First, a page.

Verizon: “Is there some reason you’re looking at me?”

In which Paul suffers a broken phone and gets satisfaction from the warranty while simultaneously getting rudeness from a store employee; a missive to the CEO

Mr. Denny Strigl
CEO
Verizon Wireless
Via fax: 908-306/4388
Re: VZW account XXXXXXX
July 3, 2003
Dear Mr. Strigl:
I’m writing this letter to tell you about my most recent visit to your Verizon Wireless store in Maumee, Ohio. I’ve been a Verizon customer since the spring of 2000, when I was so enchanted with the Kyocera 6035 smartphone that I dumped my perfectly good Powertel service and switched. Although I had problems with the local switch (Athens, AL), the good people in the Athens store were unfailingly helpful, and we eventually ironed out the switch problems and got the phone working reliably. I had nothing but praise for Verizon’s service and employees.
Since moving to Ohio, I’ve had occasion to stop at the Maumee store a number of times. Recently, I decided that it was time for a new phone. I’d decided to buy a Bluetooth-capable phone and a new PDA, but after my research, the Kyocera 7135 looked better and better.
I went to the Maumee store in mid-May to buy one. When I arrived, about 6pm, there was no one on the sales floor except for an employee named Bob who was manning the small side kiosk. I waited patiently in line as he dealt with another customer. When that customer was done, I stepped forward, only to hear Bob say “Sorry, we’re closed” and walk off. I left the store fuming, but eventually decided to chalk it up to a bad day on Bob’s part—after all, at the end of a long day, who isn’t sometimes frustrated and snappish?
I went back to the store on June 11th to buy a 7135 before the rebate expired. Ted did a good job of selling me the phone; he was professional, direct, and efficient.
My phone died last night; the digitizer failed, so neither the PDA nor phone functions could be used. I showed up at the store at 9:10 this morning; when I arrived, there were four employees at the sales counter and one, Tiffany, at the customer service counter. Tiffany had several people in line already, so I joined the line, standing facing toward the sales counter. I was treated to the spectacle of your employees chatting with each other (notwithstanding the one lady who was actually helping a customer) while ignoring the people in line at customer service.
After about 15 minutes of this, Bob walked toward the back of the store. He approached me and rudely said “Is there some reason you’re looking at me?” Not “May I help you?” Not “Can I help you with something?” Not even the minimally polite “Are you being helped?” Instead, I get a Travis Bickle imitation: “You lookin’ at me?”
“Yes,” I answered calmly. “The expensive, business-critical phone I bought” (pointing to the dead 7135) “is broken. I’d like someone to help me get a replacement, and Tiffany is busy. Perhaps some of y’all could help.”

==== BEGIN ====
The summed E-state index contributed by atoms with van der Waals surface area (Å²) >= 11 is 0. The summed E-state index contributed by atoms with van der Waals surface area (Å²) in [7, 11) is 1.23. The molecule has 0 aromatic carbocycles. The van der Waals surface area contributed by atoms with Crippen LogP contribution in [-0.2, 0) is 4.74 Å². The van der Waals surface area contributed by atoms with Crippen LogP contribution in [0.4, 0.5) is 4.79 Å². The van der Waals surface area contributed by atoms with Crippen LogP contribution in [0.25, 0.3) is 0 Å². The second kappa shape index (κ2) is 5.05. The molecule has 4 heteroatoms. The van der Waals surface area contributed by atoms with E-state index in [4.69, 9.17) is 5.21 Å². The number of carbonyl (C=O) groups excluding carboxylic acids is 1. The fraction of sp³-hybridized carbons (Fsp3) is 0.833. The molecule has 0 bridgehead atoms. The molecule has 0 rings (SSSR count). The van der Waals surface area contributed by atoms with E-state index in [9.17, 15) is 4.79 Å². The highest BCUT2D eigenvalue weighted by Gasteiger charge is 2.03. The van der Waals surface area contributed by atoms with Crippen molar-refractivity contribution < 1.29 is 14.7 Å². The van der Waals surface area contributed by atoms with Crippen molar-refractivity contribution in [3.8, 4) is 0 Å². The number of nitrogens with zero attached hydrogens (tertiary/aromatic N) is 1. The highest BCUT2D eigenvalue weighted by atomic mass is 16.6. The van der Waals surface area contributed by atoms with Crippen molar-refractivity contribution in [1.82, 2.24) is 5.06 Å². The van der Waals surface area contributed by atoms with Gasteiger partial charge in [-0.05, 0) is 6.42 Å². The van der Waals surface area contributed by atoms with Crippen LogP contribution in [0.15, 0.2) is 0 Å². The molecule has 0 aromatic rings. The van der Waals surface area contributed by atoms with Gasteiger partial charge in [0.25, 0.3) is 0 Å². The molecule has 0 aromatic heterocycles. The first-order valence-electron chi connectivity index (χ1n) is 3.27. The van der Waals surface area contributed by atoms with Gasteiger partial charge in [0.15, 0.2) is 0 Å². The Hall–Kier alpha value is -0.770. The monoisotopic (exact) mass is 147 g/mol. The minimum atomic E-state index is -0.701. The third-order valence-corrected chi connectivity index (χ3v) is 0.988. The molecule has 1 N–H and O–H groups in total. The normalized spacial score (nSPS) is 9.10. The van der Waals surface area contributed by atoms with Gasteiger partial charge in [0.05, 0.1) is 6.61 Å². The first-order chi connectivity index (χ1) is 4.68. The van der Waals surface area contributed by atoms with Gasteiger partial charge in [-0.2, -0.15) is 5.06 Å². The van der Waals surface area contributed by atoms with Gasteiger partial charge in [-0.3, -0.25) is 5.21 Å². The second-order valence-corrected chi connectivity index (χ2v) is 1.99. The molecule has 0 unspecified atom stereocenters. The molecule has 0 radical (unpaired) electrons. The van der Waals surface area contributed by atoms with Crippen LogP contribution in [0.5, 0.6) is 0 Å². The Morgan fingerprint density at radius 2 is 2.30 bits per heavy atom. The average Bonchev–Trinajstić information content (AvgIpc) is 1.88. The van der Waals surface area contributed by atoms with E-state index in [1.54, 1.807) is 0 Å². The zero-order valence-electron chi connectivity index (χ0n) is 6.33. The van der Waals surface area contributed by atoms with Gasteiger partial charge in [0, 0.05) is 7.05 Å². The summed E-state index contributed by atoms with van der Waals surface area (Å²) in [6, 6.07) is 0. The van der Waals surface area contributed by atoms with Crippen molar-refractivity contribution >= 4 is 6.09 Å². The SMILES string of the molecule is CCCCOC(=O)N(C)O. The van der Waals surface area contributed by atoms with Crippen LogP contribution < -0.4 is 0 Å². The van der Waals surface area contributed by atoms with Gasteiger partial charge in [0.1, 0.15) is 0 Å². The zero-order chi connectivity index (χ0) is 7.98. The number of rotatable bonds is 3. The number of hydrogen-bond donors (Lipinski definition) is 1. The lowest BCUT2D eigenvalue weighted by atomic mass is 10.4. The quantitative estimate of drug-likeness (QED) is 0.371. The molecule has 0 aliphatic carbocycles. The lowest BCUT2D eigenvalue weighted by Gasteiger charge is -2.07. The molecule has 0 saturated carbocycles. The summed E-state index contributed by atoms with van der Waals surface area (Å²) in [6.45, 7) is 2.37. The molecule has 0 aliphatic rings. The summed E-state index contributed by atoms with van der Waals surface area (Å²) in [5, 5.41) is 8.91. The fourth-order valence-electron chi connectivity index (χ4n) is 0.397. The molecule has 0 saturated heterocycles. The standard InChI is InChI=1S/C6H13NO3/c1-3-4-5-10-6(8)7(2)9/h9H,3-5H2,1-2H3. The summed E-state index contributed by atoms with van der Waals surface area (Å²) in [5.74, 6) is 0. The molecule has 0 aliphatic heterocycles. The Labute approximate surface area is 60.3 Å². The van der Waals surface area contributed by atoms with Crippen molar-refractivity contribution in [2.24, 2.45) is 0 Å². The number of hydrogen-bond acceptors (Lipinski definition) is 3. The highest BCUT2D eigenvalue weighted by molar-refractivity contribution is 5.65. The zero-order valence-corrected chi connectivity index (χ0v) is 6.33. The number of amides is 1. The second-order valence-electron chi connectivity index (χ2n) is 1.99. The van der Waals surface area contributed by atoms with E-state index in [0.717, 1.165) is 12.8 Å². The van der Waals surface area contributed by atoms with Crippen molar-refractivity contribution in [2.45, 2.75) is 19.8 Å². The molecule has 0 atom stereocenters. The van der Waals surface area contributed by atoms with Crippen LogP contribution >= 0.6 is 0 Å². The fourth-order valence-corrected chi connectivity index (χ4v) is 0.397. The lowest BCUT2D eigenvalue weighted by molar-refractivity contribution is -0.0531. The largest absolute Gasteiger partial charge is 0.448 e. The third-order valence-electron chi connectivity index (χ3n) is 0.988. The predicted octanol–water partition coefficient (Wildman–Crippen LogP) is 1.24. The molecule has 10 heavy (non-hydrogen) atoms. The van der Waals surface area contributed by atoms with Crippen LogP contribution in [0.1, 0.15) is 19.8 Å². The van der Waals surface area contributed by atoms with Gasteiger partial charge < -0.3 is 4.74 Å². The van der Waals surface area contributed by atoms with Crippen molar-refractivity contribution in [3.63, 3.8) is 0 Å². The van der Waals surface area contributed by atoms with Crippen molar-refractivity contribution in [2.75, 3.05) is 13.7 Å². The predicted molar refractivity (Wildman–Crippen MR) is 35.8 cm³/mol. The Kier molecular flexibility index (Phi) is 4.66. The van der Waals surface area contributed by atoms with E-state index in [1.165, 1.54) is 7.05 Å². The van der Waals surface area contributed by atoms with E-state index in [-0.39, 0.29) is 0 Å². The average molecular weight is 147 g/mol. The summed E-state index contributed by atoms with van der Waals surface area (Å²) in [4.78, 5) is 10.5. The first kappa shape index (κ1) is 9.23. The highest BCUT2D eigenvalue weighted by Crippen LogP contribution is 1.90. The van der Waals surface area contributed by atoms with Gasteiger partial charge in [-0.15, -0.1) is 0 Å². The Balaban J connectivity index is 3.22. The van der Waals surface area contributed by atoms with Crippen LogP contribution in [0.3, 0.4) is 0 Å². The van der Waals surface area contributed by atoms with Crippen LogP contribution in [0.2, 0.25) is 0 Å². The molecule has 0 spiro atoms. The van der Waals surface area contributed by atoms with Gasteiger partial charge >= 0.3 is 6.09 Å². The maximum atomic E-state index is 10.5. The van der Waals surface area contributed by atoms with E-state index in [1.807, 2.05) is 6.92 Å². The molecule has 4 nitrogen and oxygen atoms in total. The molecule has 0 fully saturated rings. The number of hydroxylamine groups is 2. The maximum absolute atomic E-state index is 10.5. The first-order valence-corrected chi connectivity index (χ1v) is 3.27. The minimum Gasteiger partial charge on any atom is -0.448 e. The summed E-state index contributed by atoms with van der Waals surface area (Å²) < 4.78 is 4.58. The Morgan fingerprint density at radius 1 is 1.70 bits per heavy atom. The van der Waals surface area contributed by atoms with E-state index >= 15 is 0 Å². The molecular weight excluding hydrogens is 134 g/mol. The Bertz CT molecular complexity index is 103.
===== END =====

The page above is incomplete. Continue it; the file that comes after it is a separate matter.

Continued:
Instead of offering his help, or even commiserating, Bob shrugged, sniffed, and walked to the back of the store, never to return. Seeing this, Stephen, one of the other reps at the counter, came over to ask someone in line behind me if he could help them, leaving me to wait in line.
Tiffany labored on, and after another 20 minutes or so it was my turn. She quickly verified that my phone was broken, got a new one from stock, programmed it, and got me on my way.
So, what’s the problem here? It’s threefold:
1. There’s no reason in the world why customers should be queuing for a single employee when there are other employees available. This is such a fundamental principle of retail sales that I’m amazed that your employees apparently don’t know it.
2. When I deal with Verizon, I expect to be treated, at a minimum, with courtesy and respect. I don’t expect your employees to ID me as a long-time good customer on sight, but I certainly will not tolerate them being intentionally rude—and not because I’m a good customer, but because I am a human being. I extend that courtesy and respect to the people I deal with, and I expect it in return, particularly from my business partners and vendors.
3. When I asked Tiffany for the store manager’s name, she gave me his card; unfortunately, he’s managing another store today. Splitting management between stores leads to exactly this kind of inattention and insolence.
I’m writing you this letter because you’re the CEO, and because this store is probably salvageable with some hands-on attention from your office. I’d like an apology from the store manager and a written commitment that he will work to improve the customer service experience in his store and the customer focus, and attitude, of his employees.
Respectfully,
Paul Robichaux
419/873 8308 w
cc: Steve Johnston, via fax: 419/897-9640

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